A FORMER Fermanagh and Western footballer is hoping to drive home the message that gambling addiction can cost lives over the coming weeks, months and beyond.
Pete Keogh, whose son Lewis took his own life in 2013 because he had a gambling addiction, is the chairman of the charity Gambling With Lives which has been campaigning for a change in the archaic gambling addition laws in Northern Ireland.
Gambling addiction laws were last updated in1985 and the current campaign hopes to bring about a change in legislation some time next year.
Before that Gambling With Lives is hoping to appoint a full-time field officer to service all sporting clubs in Northern Ireland. Ex-Lisnarick footballer Keogh sees that as a significant step in spreading the word that there is help available for anyone with a gambling addiction.
“We are hoping to appoint someone in the next couple of months who will act as my right hand man and who will be available to clubs,” said Pete, a brother of the late Brendan Keogh, stalwart of Fermanagh and Western football and founder of the Brendan Keogh Youth League.
“We want to get the message out there that there is help and we’ll be looking at getting in contact with all the sporting associations.
“To be honest we’ll probably look at football first because it’s my sport and it’s what I know. We are growing the charity and it’ll be a case of touching base with the likes of Fermanagh and Western clubs and letting them know we are here, provide our contact details, distribute a few leaflets and so on.”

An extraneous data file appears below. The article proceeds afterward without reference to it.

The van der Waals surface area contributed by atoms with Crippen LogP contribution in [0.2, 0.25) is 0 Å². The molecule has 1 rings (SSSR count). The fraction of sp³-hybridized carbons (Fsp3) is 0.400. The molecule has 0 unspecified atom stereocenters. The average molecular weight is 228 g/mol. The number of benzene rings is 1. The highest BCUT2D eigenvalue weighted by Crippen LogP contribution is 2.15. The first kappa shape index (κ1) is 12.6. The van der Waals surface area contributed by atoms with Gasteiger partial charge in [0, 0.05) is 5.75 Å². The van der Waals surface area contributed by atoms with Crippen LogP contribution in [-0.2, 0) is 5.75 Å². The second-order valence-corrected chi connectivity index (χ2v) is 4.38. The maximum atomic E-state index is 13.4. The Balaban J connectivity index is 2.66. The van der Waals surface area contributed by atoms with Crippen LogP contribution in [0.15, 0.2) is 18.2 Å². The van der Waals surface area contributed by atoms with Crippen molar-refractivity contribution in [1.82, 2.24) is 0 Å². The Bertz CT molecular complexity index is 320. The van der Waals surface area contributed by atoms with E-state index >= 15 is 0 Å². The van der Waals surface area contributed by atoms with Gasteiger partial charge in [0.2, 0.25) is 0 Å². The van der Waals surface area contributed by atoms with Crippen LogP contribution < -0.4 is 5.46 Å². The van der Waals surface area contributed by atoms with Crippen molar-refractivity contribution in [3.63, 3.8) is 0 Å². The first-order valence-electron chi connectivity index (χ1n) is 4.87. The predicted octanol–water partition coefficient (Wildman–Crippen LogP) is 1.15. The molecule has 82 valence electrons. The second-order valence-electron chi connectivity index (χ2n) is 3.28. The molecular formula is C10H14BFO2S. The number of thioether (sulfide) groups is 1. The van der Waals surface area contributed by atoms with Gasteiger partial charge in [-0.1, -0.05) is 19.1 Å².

Lewis Keogh took his life after amassing gambling debts in the region
of £50, 000. He was living and working in Leeds at the time and regularly turned out for a local football team, Headingley FC.
Following his tragic passing his family and team-mates were stunned to discover the 34-year-old had been addicted to gambling and each year the club now stages an annual game in his memory.
Last March Lewis’s parents Pete and Sadie helped launch the Gambling With Lives charity in Northern Ireland at Stormont and have been firmly behind the campaign to change the gambling addiction laws in the North.
There is widespread cross-party support for updating legislation and Pete is hopeful that the campaign will come to fruition next year.
“I’m greatly pleased to see how parties are working together on the gambling bill,” he added.
“This is a devolved matter and the current law has been in place since 1985, pre-mobile phone, pre-internet, completely out of date.
“Northern Ireland has the highest rate of gambling addiction in the UK. We want to change the legislation so that it is mandatory for betting companies to pay a levy of 1% on their substantial turnover and that money can then be used to educate and for treatment.
“There isn’t one single place in Northern Ireland that you can go if you have a gambling addiction. There are a couple down South and an addiction centre in North Belfast but it’s more focused on drugs and alcohol. That’s shows how poor it is.
“Going forward we need to spread the word in schools and clubs and target the three main sports of football, gaelic and rugby first.”
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